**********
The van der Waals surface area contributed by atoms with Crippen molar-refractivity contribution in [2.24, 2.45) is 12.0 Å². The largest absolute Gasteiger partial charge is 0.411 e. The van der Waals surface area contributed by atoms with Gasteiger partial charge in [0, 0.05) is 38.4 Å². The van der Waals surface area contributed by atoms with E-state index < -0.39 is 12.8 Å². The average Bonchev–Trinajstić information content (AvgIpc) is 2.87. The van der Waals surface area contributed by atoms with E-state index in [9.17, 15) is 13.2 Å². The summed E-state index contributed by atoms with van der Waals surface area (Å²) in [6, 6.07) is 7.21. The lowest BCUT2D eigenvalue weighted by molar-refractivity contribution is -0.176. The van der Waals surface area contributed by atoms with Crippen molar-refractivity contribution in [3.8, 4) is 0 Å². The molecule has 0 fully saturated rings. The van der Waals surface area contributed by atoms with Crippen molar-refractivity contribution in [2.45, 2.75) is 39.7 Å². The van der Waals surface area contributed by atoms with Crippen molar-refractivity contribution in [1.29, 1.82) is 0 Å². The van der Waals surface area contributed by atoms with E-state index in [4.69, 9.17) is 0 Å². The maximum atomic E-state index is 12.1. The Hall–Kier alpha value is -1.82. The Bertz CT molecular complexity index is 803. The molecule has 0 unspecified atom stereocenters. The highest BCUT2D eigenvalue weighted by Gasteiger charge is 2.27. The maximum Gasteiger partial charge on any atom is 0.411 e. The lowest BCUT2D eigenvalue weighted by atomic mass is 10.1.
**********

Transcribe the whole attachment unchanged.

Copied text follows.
The van der Waals surface area contributed by atoms with Crippen molar-refractivity contribution in [2.24, 2.45) is 12.0 Å². The largest absolute Gasteiger partial charge is 0.411 e. The van der Waals surface area contributed by atoms with Gasteiger partial charge in [0, 0.05) is 38.4 Å². The van der Waals surface area contributed by atoms with E-state index < -0.39 is 12.8 Å². The average Bonchev–Trinajstić information content (AvgIpc) is 2.87. The van der Waals surface area contributed by atoms with E-state index in [9.17, 15) is 13.2 Å². The summed E-state index contributed by atoms with van der Waals surface area (Å²) in [6, 6.07) is 7.21. The lowest BCUT2D eigenvalue weighted by molar-refractivity contribution is -0.176. The van der Waals surface area contributed by atoms with Crippen molar-refractivity contribution in [3.8, 4) is 0 Å². The molecule has 0 fully saturated rings. The van der Waals surface area contributed by atoms with Crippen molar-refractivity contribution in [2.45, 2.75) is 39.7 Å². The van der Waals surface area contributed by atoms with Crippen molar-refractivity contribution in [1.29, 1.82) is 0 Å². The van der Waals surface area contributed by atoms with E-state index in [4.69, 9.17) is 0 Å². The maximum atomic E-state index is 12.1. The Hall–Kier alpha value is -1.82. The Bertz CT molecular complexity index is 803. The molecule has 0 unspecified atom stereocenters. The highest BCUT2D eigenvalue weighted by Gasteiger charge is 2.27. The maximum Gasteiger partial charge on any atom is 0.411 e. The lowest BCUT2D eigenvalue weighted by atomic mass is 10.1.